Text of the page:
Make Way for Ducklings is a classic award-winning book about a mother duck looking after her babies. This book is as enjoyable for a parent to read as it is for a child to listen to. After listening to this story, your child will wish this friendly family of ducks lived close by!
Before, During and After Reading
Talk about migration. Tell your child that birds sometimes fly a long distance in order to find food or warmer weather. In this story, the mother duck is flying with her ducklings to find a new place to live. The problem is how to get them there safely.
Introduce the book. Tell your child the title of the book, the author and the illustrator. Read the story to find out who helped the duck family safely get to a new home.
Introduce new vocabulary. As you read the story, pause at words your child may be unfamiliar with. Give your child simple definitions of the new words. Some words in the story you may choose to define are: enormous, horrid, molt, responsibility, satisfied. Use the new words in context. For example: A duckling is very small, but the skyscraper is enormous.
Break words into syllables. Tell your child that words are made up of smaller parts called syllables. You can encourage your child to “flap” her arms like a duck for each part or syllable in a word. Provide words from the story such as enormous (3 syllables), mallard (2 syllables), flap (1 syllable), duck (1 syllable), Boston (2 syllables). As you say the words, ask your child to flap her arms once for each part of the word. You can also ask your child to clap the syllables, if that is easier.
Talk about rhyming words. All of the ducklings have rhyming names like Jack, Kack and Lack. See if your child can think of another word that rhymes with Jack, Kack or Lack. If she can’t think of one, give an example.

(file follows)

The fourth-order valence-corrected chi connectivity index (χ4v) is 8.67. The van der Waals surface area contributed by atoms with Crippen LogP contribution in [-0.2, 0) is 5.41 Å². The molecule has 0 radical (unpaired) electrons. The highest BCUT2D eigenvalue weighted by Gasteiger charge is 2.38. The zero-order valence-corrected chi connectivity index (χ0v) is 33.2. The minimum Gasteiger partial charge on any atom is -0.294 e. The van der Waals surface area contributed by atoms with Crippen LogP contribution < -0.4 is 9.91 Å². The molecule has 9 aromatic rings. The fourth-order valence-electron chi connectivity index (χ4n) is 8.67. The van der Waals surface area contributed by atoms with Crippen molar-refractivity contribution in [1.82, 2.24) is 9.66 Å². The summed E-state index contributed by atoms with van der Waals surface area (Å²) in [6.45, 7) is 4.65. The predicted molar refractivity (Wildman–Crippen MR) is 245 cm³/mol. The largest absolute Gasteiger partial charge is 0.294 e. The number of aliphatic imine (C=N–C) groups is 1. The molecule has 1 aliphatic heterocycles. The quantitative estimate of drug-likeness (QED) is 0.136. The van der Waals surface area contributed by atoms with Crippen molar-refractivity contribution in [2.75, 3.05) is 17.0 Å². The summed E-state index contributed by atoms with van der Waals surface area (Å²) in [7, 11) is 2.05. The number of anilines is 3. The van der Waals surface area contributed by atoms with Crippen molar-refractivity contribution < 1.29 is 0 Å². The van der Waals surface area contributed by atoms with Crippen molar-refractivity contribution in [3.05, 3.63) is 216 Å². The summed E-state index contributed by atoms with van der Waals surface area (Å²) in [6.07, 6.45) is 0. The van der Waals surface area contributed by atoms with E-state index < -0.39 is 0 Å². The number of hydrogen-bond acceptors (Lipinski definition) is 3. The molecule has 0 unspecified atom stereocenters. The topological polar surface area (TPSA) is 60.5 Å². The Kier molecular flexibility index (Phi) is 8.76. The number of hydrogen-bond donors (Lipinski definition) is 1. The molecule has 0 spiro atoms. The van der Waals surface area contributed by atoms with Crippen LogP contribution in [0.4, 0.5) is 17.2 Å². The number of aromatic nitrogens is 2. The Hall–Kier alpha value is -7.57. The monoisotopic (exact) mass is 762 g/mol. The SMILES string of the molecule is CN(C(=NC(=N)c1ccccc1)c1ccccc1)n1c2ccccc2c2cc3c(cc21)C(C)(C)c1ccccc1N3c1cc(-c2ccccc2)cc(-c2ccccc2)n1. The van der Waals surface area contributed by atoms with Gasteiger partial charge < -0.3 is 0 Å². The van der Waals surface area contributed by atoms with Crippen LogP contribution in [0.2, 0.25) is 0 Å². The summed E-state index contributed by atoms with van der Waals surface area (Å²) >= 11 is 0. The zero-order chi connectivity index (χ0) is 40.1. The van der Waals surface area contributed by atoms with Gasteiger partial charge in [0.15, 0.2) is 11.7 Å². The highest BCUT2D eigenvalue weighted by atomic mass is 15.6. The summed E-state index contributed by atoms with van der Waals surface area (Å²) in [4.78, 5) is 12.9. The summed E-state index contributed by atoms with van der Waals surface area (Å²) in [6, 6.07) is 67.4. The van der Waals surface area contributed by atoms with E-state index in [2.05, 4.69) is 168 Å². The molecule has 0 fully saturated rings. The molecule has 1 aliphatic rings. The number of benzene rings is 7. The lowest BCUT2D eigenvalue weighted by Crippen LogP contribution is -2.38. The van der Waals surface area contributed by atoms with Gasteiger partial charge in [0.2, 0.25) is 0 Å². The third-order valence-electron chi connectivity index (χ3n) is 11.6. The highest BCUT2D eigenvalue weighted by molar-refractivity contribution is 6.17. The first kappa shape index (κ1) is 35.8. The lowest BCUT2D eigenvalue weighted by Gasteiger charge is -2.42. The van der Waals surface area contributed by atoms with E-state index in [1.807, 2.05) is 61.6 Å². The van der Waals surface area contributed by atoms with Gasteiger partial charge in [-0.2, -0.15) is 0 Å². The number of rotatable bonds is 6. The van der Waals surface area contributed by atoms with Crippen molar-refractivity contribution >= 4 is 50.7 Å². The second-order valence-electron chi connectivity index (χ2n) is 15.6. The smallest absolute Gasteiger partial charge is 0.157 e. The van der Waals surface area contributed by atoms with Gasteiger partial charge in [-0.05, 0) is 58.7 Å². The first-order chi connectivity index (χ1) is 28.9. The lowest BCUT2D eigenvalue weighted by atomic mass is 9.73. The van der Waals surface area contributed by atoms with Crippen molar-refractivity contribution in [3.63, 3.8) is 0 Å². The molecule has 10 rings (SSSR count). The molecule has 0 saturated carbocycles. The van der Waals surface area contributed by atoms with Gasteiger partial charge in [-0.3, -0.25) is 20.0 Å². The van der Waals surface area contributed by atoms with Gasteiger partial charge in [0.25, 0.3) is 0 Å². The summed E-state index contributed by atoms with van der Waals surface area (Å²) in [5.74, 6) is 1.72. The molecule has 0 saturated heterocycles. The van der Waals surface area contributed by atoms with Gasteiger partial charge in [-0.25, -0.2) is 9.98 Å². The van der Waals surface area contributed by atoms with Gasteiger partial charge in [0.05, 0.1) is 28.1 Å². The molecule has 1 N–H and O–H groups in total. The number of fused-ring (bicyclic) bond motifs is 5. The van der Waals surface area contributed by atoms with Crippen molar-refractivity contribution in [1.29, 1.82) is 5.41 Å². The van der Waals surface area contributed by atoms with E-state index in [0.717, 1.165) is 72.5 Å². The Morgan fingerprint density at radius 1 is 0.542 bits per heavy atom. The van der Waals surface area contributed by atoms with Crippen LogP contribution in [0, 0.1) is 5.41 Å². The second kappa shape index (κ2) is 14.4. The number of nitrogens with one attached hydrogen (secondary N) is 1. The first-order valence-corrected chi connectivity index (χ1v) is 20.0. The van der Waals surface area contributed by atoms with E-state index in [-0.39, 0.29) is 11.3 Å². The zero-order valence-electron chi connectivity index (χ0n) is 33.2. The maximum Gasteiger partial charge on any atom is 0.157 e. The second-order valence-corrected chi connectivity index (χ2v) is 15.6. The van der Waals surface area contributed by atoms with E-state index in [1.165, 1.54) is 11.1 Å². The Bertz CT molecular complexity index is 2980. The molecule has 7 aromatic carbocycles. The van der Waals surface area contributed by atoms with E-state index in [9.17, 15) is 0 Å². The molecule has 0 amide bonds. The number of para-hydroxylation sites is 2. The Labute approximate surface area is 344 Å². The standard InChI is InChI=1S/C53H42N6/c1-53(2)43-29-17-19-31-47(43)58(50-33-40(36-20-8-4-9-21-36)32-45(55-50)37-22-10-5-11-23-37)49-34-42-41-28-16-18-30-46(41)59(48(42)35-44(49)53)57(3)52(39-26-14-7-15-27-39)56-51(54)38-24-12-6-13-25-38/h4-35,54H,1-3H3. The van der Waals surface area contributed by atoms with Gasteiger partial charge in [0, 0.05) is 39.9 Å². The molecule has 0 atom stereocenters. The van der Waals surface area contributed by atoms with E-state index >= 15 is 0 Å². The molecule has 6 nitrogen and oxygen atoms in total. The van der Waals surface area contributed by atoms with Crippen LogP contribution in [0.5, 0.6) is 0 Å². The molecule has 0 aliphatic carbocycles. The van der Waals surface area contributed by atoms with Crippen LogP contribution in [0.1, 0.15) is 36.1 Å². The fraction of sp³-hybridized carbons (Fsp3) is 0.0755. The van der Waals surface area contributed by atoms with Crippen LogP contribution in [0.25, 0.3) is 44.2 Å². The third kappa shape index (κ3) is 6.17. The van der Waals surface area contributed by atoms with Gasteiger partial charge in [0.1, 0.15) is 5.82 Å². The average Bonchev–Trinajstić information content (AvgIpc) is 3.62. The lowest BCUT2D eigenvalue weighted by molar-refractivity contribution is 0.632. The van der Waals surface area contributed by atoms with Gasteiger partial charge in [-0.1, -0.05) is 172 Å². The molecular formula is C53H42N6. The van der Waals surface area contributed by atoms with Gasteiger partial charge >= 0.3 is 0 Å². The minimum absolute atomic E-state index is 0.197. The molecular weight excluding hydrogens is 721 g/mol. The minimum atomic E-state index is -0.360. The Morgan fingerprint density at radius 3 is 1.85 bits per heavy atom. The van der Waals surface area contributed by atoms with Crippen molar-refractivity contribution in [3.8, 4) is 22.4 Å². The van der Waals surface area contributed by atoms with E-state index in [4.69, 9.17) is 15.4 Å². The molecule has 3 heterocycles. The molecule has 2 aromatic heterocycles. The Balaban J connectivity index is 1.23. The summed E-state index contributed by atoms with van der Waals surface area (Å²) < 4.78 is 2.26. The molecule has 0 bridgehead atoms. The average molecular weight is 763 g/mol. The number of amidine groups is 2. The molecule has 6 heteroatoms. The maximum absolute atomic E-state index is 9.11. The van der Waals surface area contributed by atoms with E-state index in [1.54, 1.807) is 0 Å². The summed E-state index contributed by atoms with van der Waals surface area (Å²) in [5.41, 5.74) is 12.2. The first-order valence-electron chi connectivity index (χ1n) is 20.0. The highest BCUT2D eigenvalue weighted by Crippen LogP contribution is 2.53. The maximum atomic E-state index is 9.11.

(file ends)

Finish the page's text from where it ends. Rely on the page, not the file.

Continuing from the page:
Practice with your child’s name. Tell your child that ducklings are hatched from eggs. Invite your child to make and play a game with you. Locate plastic eggs that open. Have your child write her name on a piece of paper. Assist your child with cutting her name apart so that every letter is on a separate piece of paper. Place each letter inside a plastic egg and close it. Place all the eggs in a basket or bowl. Have your child pull one egg at a time, open it, say the name of the letter and the sound it makes, and then place the letter on the table. Once all the eggs have been opened, have your child arrange the letters in the correct order to spell her name. Provide a model of her name if necessary.
Create a calendar of your own. In the story, Mr. Mallard told Mrs. Mallard, “I’ll meet you in a week.” Does your child know what a week means? Show her a calendar and read the seven days of the week. Invite your child to draw a picture of something she would like to do for each day of the week such as on Monday go for a bike ride, on Wednesday go for a walk or Saturday go to the park. At the end of the week have your child draw a picture of her favorite adventure.
Learn more about the important pre-reading skills you’re helping to strengthen in your child, and complete the Reading BrightStart! Preschool Reading Screener. The screener can help you determine if your four-year-old is on the path to reading readiness, and comes with a free plan for moving forward.